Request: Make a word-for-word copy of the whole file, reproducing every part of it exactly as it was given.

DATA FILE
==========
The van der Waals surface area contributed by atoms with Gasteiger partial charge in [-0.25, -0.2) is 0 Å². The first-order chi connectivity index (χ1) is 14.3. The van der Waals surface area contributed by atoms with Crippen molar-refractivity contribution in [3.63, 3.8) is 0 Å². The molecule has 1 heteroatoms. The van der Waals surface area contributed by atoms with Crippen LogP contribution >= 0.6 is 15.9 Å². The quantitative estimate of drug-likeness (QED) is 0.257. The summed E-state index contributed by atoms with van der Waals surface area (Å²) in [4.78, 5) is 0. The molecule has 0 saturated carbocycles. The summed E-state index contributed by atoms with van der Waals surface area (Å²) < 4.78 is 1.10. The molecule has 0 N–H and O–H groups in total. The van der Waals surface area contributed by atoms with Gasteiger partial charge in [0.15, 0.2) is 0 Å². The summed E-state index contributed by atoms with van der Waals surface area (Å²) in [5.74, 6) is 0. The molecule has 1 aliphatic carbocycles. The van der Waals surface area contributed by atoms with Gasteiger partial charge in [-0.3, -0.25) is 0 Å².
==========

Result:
The van der Waals surface area contributed by atoms with Gasteiger partial charge in [-0.25, -0.2) is 0 Å². The first-order chi connectivity index (χ1) is 14.3. The van der Waals surface area contributed by atoms with Crippen molar-refractivity contribution in [3.63, 3.8) is 0 Å². The molecule has 1 heteroatoms. The van der Waals surface area contributed by atoms with Crippen LogP contribution >= 0.6 is 15.9 Å². The quantitative estimate of drug-likeness (QED) is 0.257. The summed E-state index contributed by atoms with van der Waals surface area (Å²) in [4.78, 5) is 0. The molecule has 0 saturated carbocycles. The summed E-state index contributed by atoms with van der Waals surface area (Å²) < 4.78 is 1.10. The molecule has 0 N–H and O–H groups in total. The van der Waals surface area contributed by atoms with Gasteiger partial charge in [0.15, 0.2) is 0 Å². The summed E-state index contributed by atoms with van der Waals surface area (Å²) in [5.74, 6) is 0. The molecule has 1 aliphatic carbocycles. The van der Waals surface area contributed by atoms with Gasteiger partial charge in [-0.3, -0.25) is 0 Å².